If we are unable to use the earthly blessings He has sent to us to bless others, storing and harboring them for ourselves, we simply cannot be trusted with more, let alone eternal life. Also, if we cannot manage another’s earthly blessing (for example, doing the jobs we are paid to do) how can we be trusted in positions of power, or with our own businesses?

      We have to be mindful of where we place material things in relation to God, or we run the risk of turning those material things into our God.

  2. Afua Tobigah says:

    These scriptures tell me every role matters . Everything should be use for His glory no matter how small or big it is . As I cook and take care of the family or go to work , I’m being called to be faithful in it . As I expect God to use me for “bigger “ things he expect me to be faithful in the smaller things . There is nothing I have , no attribute, no certificate , no beauty, no eloquence, no relationship , no skill … that I have that wasn’t given to me my God. I really have to see God in the seemingly mundane things . I think this is a journey I God had been taken me through for the past 18 months . .
    It is important I take this seriously because like the manager , like the rich man … a day of accountability would come .
    The Holy Spirit would be guide and there are people on earth that would teach me the word.

  3. Mari V says:

    Yep, sometimes I do worry (which is sin). about what’s in my bank account. And then I remember God’s word. He’s got this. He’s taking care of me and my kids. I love how Erin ended her devotion this morning. “God looks at the hearts, not our bank account statements”. I pray that I will always have a heart after God. I am sinful and I miss that many times. BUT I’m grateful that I have a God who loves me unconditionally.

  4. Maura says:

    When I ponder this message from what the Lord has been working with me on, trust, it helps me understand it better. Do I trust my provider or will I become obsessed with my provisions. Which has been a battle for me at times in my life. The thinking that abundant wealth might allow me to solve not only my problems but those of others. Instead of looking toward my abundant God I can either use what He has given to bless others in my little and trust him to multiply the blessings and glorify Him, or I can focus on how it can benefit me. This passage is confusing in that it seems the manager is being praised for being shrewd and using his position for his own gain, but when we realize we have to make decisions daily to be faithful, there is a realization that being faithful with our little or much shows the depths of our heart and reveals our transformation of what we are allowing God to be King Odin our own lives. He is worthy of all we have be it two coins or millions. Thank you Lord for your provisions whelp me to be a blessing with all you have given.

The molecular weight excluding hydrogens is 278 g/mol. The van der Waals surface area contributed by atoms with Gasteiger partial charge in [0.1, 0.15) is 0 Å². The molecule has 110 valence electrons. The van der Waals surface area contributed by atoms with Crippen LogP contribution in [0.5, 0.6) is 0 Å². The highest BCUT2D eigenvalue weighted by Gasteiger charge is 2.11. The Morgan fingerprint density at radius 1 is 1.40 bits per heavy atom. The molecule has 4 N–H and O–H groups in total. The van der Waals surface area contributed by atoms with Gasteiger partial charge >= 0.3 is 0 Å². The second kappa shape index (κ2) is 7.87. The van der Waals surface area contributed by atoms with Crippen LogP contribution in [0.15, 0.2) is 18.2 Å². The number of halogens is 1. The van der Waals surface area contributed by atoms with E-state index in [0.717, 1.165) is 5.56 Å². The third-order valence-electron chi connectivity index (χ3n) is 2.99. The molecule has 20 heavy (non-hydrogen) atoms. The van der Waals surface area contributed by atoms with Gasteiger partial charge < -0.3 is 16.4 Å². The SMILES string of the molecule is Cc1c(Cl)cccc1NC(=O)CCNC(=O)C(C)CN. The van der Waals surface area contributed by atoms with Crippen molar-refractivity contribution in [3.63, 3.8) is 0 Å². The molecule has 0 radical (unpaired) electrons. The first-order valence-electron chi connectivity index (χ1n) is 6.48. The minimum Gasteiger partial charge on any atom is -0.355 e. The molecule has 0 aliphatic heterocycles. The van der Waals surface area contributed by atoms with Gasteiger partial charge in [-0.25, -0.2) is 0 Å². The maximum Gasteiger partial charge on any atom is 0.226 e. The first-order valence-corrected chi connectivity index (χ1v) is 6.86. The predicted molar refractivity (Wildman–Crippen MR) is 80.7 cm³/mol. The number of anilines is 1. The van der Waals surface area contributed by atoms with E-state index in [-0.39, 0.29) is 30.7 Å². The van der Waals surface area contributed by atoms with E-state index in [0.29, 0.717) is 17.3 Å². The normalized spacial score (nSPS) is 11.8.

5. Sarah D. says:

    You cannot serve both God and money. Been thinking a lot about this, as I am trying to figure out what I want to do with my life (as a career)…I hear the voice of reality that I need a job that pays well that I can live off of, but I also hear the voice that says do something that you are passionate about and trust God with the money aspect. I’m considering transferring to a different college to study marine biology, so would appreciate any prayers you all could give. It’s a big decision and I’ve been struggling with it this past month, but trying to get as much information on it before I make a decision. So far in college I haven’t really known what I specifically can do with my major, and now that I’m looking into it, the major I’m in now just doesn’t sound appealing to me anymore. Praying that I will make a wise decision and trust in God’s timing and guidance.

  6. Jennifer Martin says:

    This message convicted me today. I haven’t been so careful with how I spend my money in the past couple years. Lord, help me learn how to better steward my money so that I can glorify You. Amen

    1. Geneva Brown says:

      I’m right there with you Jennifer praying for us both.

  7. Linda M. says:

    Beautifully said. Thank you.

  8. Rachel says:

    I am finding this explaination of the text very confusing…For clarification… it wasn’t the tax collectors and sinner that were complaining but the Pharisees(15:1-2).

    And the dishonest manager, what is up with verse 8?? “The master praised the unrighteous manager because he had acted shrewdly.” WUT? Verse 9 is just as confusing to me. I need to do some more digging but I’ll take anyone’s ideas/feedback! Thanks and have a blessed day…

    1. Sue Barrow says:

      Hi Rachel There are some helpful explanations further up the tgread.